Patricia Allen, Together at the Table: Sustainability and Sustenance in the American Agrifood System (University Park: Penn State University Press, 2004).
Everyone is not treated equally in the U.S. food system. Some people are left out, overlooked, and exploited, while others benefit, feast, and profit. An understanding of these inequalities led to the creation of alternative agrifood movements, which sociologist Patricia Allen defines as people who are building alternatives to the industrial food system. These alternative agrifood movements are rising up to bring justice and equity to a food system that oppresses, disregards, and overlooks many of its participants. However, even these alternatives to the industrial food system are influenced by cultural attitudes and dominant ideologies, which is the topic of Allen’s 2004 Together at the Table. Her book explores the larger narrative behind alternative agrifood movements by debunking the dominant “ideas, values, meanings, and strategies that have been produced and are inscribed in our current social system” (80).
In other words, alternative agrifood movements are still influenced by dominant ideologies, such as the myth of white superiority or the “undeserving poor,” which perpetuate systemic racism, classism, and sexism through their intended alternatives to the industrial food system. Allen explores these ideas in Together at the Table by uncovering the “unexamined ideas and practices rooted in assumptions and ideologies that shape the discourse and practices of alternative agrifood movements” (116). She highlights the ingrained ideas that determine which groups of people have a say and which groups are silenced, the voices of those who determine who eats what and who does not eat at all.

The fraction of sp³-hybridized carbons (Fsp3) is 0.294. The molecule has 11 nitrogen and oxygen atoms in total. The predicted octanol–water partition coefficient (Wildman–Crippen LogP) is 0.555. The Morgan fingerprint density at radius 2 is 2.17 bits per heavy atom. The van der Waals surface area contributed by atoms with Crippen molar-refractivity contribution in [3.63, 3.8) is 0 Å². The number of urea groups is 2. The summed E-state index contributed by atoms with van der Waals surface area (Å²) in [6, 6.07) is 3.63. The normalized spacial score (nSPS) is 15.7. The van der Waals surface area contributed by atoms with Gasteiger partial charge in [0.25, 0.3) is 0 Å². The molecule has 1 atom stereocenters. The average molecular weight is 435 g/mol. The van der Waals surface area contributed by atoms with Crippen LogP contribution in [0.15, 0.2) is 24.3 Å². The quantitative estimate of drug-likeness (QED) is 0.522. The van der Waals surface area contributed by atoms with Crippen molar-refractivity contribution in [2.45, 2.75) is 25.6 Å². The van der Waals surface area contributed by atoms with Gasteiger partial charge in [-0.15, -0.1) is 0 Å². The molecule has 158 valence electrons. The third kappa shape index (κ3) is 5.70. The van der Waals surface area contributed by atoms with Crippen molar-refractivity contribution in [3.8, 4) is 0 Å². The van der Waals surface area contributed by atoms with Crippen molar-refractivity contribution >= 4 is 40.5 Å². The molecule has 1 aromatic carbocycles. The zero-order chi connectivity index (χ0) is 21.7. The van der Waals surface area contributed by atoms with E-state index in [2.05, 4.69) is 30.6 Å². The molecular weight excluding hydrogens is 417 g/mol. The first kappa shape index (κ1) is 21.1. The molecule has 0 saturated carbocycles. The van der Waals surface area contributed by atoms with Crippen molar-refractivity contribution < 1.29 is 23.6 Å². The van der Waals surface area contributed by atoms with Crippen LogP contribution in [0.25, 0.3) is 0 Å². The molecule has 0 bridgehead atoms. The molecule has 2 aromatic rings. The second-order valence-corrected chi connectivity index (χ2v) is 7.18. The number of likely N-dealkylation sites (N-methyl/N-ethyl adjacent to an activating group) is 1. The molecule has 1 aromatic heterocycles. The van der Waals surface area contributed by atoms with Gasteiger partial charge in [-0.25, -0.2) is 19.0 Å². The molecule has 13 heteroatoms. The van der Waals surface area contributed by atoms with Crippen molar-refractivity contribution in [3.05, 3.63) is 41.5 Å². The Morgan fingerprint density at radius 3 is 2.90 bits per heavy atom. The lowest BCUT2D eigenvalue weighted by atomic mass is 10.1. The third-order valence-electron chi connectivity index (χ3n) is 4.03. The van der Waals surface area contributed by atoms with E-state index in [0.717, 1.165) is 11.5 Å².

As the industrial food system and its alternatives have evolved, Together at the Table has been sometimes pushed aside and overlooked in favor of newer publications. Although much time has passed since its publication fourteen years ago, the dominant ideologies that Allen critiques still remain, making the text worth revisiting. If we are to uncover and dismantle the dominant ideologies influencing alternative agrifood movements, we must look to the examples put forth in Together at the Table, but in order to do so, Allen’s work must reclaim a spot on reading lists and syllabi. When alternative agrifood movements interrogate the dominant ideologies shaping them, issues and inequalities can be defined and addressed. Dismantling ideologies is time-consuming and laborious, but when the goal is to create alternative agrifood movements that propagate justice and equality, it is crucial work.
Alaina Spencer is a Research Fellow with Sustainable India Finance Facility and a freelance writer on food system issues. She holds a MS in Food Systems and Society from Marylhurst University and a BA in Geography and Sustainability from the University of Texas at Austin. Her thesis, “Want Amid Plenty: The Capitalist Paradox of Hunger and Food Waste,” examines how the agricultural industry and food relief organizations’ discourse influence the general public’s understanding of the issues of hunger and food waste. You can find her work on Food Tank or via Twitter @alainaspencer.